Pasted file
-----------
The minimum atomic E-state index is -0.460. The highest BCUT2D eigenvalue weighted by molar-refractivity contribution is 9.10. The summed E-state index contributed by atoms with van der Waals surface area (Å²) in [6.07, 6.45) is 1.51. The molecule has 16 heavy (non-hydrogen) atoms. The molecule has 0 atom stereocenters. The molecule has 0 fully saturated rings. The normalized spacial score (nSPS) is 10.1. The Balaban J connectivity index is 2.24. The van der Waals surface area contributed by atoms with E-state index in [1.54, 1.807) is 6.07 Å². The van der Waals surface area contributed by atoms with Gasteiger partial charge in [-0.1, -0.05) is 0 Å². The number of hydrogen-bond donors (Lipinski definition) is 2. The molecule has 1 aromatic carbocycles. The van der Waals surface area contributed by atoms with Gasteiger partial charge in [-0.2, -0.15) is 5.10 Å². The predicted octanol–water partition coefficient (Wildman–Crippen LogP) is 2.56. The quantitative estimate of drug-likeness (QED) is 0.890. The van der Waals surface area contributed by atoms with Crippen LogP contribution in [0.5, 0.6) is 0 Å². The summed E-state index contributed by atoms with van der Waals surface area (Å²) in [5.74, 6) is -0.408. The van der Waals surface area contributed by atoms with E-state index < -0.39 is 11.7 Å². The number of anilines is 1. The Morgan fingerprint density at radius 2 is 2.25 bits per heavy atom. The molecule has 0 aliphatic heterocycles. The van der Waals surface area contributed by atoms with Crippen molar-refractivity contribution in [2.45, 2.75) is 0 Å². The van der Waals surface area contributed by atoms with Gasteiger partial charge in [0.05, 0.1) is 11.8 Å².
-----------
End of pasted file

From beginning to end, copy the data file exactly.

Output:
The minimum atomic E-state index is -0.460. The highest BCUT2D eigenvalue weighted by molar-refractivity contribution is 9.10. The summed E-state index contributed by atoms with van der Waals surface area (Å²) in [6.07, 6.45) is 1.51. The molecule has 16 heavy (non-hydrogen) atoms. The molecule has 0 atom stereocenters. The molecule has 0 fully saturated rings. The normalized spacial score (nSPS) is 10.1. The Balaban J connectivity index is 2.24. The van der Waals surface area contributed by atoms with E-state index in [1.54, 1.807) is 6.07 Å². The van der Waals surface area contributed by atoms with Gasteiger partial charge in [-0.1, -0.05) is 0 Å². The number of hydrogen-bond donors (Lipinski definition) is 2. The molecule has 1 aromatic carbocycles. The van der Waals surface area contributed by atoms with Gasteiger partial charge in [-0.2, -0.15) is 5.10 Å². The predicted octanol–water partition coefficient (Wildman–Crippen LogP) is 2.56. The quantitative estimate of drug-likeness (QED) is 0.890. The van der Waals surface area contributed by atoms with Crippen LogP contribution in [0.5, 0.6) is 0 Å². The summed E-state index contributed by atoms with van der Waals surface area (Å²) in [5.74, 6) is -0.408. The van der Waals surface area contributed by atoms with E-state index < -0.39 is 11.7 Å². The number of anilines is 1. The Morgan fingerprint density at radius 2 is 2.25 bits per heavy atom. The molecule has 0 aliphatic heterocycles. The van der Waals surface area contributed by atoms with Crippen molar-refractivity contribution in [2.45, 2.75) is 0 Å². The van der Waals surface area contributed by atoms with Gasteiger partial charge in [0.05, 0.1) is 11.8 Å².